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Judy Murray: So he pays up and we’ll forget all about it? I’m afraid I’ve some bad news for Prince Andrew

© PAPrince Andrew
Prince Andrew

In what seemed like a very sudden turn of events, it was announced last week that Prince Andrew has agreed to settle the US civil sexual assault case brought against him by Virginia Giuffre, paying an undisclosed sum to avoid going to trial.

Two questions came to my mind when the news first broke. First, is the settlement an admission of guilt and, secondly, who exactly is going to foot the bill? The Duke of York did not admit liability as part of the agreement, which also included a “substantial donation” to Giuffre’s charity in support of victims’ rights, and he has always denied the allegations against him. So, rather than accepting that he has done wrong, is the conclusion to this sorry affair simply a way for the royal family to avoid the embarrassment of a lengthy televised trial?

Well, put it this way, I doubt Prince Andrew’s lawyers wanted to see him on the stand after that car-crash interview with Emily Maitlis. It would just be too much of a risk. Plus, the rich and famous have a long history of throwing money at a problem to make it go away.

© Shutterstock
Prince Andrew, Virginia Roberts Giuffre and Ghislaine Maxwell in London in 2001

Just a day after the settlement was announced, it was reported that the total amount paid to Giuffre and her charity will exceed £12 million. So, we know the figure, but not how it will be paid. The Duke receives a Royal Navy pension and a salary from the Queen’s Duchy of Lancaster income, and I read that he has also attempted to sell his luxury Swiss ski chalet to raise funds.

It may well be the case that the entire sum is paid out of his own pocket, but if even one penny comes from the public purse, there will be an absolute uproar. Though Andrew seems himself to be impervious to public outrage, even reportedly considering his car crash Newsnight interview as a success, it’s clear senior royals will not want this to overshadow the Queen’s Platinum Jubilee celebrations.

I’m sure The Duke of York, his legal team, and the wider royal family for that matter, will be hoping the out-of-court settlement puts an end to such a shocking scandal, but I doubt the headlines and column inches will stop any time soon. This is one of the most disgraceful moments in the history of the royals and I don’t think the public will forgive and forget. Nor should they.

Women should feel safe when travelling alone and same-sex carriages would be a start

Transport minister Jenny Gilruth

Picking a spot that’s tucked away in the corner, far away from other passengers. Pretending to be on a phone call with someone waiting at home. Avoiding eye contact. Moving to another seat when uncomfortable or scared. Getting off a stop or two earlier so the man staring at you won’t know where you live. Put keys between your fingers.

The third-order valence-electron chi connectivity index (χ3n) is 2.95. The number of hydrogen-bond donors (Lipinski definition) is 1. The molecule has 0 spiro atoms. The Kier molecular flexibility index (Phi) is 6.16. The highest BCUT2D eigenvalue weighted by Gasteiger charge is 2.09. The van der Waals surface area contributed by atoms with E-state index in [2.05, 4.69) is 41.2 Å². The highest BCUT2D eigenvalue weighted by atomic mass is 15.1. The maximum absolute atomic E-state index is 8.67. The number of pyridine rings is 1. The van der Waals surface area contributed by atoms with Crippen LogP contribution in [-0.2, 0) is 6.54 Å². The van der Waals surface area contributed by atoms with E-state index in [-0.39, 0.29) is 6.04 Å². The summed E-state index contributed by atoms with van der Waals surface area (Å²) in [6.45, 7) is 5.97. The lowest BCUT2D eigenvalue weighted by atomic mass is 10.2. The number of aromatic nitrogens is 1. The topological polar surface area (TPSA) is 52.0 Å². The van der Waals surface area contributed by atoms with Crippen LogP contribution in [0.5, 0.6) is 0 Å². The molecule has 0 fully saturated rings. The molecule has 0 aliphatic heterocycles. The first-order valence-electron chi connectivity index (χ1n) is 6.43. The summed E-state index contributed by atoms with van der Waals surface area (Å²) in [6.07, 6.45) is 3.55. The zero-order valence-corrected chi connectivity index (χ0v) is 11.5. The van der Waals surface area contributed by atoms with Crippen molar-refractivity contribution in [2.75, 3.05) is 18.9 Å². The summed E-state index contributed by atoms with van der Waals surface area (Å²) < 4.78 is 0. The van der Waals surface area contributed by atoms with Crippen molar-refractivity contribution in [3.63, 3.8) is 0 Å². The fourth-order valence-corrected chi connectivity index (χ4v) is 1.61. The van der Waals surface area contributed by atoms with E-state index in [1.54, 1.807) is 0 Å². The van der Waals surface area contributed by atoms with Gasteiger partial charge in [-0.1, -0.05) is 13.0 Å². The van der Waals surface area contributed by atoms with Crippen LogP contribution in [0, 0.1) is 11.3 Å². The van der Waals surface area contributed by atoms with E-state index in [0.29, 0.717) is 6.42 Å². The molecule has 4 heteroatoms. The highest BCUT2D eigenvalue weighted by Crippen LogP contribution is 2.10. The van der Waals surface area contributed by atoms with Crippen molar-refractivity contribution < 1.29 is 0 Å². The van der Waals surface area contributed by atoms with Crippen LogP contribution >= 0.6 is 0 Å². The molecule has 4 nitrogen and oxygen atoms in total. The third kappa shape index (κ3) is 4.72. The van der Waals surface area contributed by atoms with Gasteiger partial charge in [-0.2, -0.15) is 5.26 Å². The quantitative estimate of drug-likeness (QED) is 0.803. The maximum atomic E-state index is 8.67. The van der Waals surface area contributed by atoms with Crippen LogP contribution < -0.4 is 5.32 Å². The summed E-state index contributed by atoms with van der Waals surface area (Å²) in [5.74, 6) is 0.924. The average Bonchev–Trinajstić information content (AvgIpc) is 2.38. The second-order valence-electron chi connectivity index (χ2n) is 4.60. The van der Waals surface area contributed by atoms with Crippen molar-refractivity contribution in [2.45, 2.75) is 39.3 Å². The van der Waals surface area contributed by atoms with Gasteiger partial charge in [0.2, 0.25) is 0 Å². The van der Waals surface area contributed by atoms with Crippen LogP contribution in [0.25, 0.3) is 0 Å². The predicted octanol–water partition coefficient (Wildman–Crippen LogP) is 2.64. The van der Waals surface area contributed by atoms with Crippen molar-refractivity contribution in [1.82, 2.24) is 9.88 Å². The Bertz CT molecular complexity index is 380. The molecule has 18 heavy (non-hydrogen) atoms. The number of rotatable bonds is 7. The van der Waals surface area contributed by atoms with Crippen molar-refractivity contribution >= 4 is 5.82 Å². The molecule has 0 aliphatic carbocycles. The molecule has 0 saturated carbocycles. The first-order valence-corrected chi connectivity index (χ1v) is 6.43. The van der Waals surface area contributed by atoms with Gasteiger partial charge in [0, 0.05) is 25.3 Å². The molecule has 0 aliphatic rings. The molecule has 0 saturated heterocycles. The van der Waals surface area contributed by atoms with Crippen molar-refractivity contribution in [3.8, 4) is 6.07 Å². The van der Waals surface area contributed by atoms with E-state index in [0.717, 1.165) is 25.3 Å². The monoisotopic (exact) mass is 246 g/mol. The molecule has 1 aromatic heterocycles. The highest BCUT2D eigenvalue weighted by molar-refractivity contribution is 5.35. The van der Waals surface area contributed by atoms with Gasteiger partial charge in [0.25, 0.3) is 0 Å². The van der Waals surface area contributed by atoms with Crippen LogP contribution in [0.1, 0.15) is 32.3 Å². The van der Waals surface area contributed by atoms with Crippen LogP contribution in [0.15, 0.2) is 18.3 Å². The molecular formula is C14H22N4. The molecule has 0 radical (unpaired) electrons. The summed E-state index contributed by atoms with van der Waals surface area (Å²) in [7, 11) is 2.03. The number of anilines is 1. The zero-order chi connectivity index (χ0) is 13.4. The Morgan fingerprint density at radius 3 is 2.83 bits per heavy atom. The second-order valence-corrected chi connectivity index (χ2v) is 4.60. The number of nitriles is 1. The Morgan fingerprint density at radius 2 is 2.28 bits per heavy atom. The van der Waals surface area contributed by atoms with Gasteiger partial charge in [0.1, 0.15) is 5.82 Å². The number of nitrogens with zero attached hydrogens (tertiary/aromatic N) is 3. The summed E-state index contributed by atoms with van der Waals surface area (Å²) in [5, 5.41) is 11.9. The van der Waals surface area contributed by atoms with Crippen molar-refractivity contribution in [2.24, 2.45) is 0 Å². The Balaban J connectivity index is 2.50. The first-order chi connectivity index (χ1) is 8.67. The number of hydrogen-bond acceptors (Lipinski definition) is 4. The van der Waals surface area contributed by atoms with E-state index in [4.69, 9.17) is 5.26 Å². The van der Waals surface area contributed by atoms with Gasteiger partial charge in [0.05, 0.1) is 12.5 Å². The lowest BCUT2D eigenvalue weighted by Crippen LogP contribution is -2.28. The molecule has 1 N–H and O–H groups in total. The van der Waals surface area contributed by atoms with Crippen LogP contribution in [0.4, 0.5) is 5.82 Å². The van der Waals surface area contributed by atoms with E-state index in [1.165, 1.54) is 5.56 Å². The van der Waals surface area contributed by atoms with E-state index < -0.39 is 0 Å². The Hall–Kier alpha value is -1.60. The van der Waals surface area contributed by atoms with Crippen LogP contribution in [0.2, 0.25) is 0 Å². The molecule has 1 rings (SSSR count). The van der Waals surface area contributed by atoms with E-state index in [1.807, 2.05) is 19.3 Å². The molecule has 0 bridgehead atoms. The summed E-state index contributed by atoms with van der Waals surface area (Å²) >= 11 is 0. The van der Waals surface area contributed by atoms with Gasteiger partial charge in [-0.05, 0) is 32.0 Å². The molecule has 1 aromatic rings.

That’s just a few of the many, many things women have to do every time they travel alone on public transport, particularly late at night. It’s also the reason Scotland’s new transport minister has called for safety measures to be a key part of the debate on the future of our railways after they become nationalised in April.

Speaking in Holyrood, Jenny Gilruth said: “I want our railways to be safe places for women to travel. We need to identify, as a government, where it is that women feel unsafe on our public transport systems, and then identify how we’re going to fix it”.

I’ve travelled the length and breadth of the country by train and, quite frankly, I have lost count of the number of times I have felt afraid, intimidated or at risk. Whether it’s dealing with football fans who have had a little too much to drink or trying to ignore someone who keeps talking to you, despite your obvious discomfort, I’ve witnessed it, I’ve experienced it, and I welcome any move that would make women feel even just a little bit safer.

One of the proposed suggestions to tackle the problem of harassment on trains is introducing women-only carriages, which has already been trialled in a number of countries, including Mexico, Japan and India. When you consider the fact that 57% of Scotland’s trains only have a driver and no guard or conductor, of course more needs to be done to ensure our safety. After all, should we really have to rely on other passengers or someone sitting miles away in a CCTV control room to stop any potential violence?

Introducing separate carriages would be a step in the right direction. We also need to re-educate boys and men so they can hopefully start to understand the world according to women. That starts in schools. It won’t be easy to change society, but it’s vital we start by listening to women and using their experience to inform any policy.